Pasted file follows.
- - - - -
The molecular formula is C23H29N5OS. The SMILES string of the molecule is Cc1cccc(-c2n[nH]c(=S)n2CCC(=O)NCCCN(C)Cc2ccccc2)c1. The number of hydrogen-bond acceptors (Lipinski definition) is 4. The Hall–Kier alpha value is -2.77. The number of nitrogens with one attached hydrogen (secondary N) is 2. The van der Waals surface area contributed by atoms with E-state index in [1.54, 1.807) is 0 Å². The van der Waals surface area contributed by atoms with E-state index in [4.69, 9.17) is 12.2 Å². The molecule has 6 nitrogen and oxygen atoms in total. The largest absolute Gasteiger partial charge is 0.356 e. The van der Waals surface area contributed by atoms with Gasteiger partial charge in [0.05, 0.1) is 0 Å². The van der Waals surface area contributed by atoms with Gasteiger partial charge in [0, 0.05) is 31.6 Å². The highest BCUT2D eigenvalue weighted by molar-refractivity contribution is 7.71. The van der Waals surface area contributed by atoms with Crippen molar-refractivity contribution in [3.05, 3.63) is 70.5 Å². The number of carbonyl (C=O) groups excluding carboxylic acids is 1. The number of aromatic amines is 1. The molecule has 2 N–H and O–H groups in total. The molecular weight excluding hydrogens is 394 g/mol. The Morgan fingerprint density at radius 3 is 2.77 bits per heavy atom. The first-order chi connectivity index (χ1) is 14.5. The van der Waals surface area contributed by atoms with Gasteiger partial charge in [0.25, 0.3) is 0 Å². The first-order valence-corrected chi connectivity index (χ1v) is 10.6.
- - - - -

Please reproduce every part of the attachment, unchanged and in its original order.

The molecular formula is C23H29N5OS. The SMILES string of the molecule is Cc1cccc(-c2n[nH]c(=S)n2CCC(=O)NCCCN(C)Cc2ccccc2)c1. The number of hydrogen-bond acceptors (Lipinski definition) is 4. The Hall–Kier alpha value is -2.77. The number of nitrogens with one attached hydrogen (secondary N) is 2. The van der Waals surface area contributed by atoms with E-state index in [1.54, 1.807) is 0 Å². The van der Waals surface area contributed by atoms with E-state index in [4.69, 9.17) is 12.2 Å². The molecule has 6 nitrogen and oxygen atoms in total. The largest absolute Gasteiger partial charge is 0.356 e. The van der Waals surface area contributed by atoms with Gasteiger partial charge in [0.05, 0.1) is 0 Å². The van der Waals surface area contributed by atoms with Gasteiger partial charge in [0, 0.05) is 31.6 Å². The highest BCUT2D eigenvalue weighted by molar-refractivity contribution is 7.71. The van der Waals surface area contributed by atoms with Crippen molar-refractivity contribution in [3.05, 3.63) is 70.5 Å². The number of carbonyl (C=O) groups excluding carboxylic acids is 1. The number of aromatic amines is 1. The molecule has 2 N–H and O–H groups in total. The molecular weight excluding hydrogens is 394 g/mol. The Morgan fingerprint density at radius 3 is 2.77 bits per heavy atom. The first-order chi connectivity index (χ1) is 14.5. The van der Waals surface area contributed by atoms with Gasteiger partial charge in [0.25, 0.3) is 0 Å². The first-order valence-corrected chi connectivity index (χ1v) is 10.6.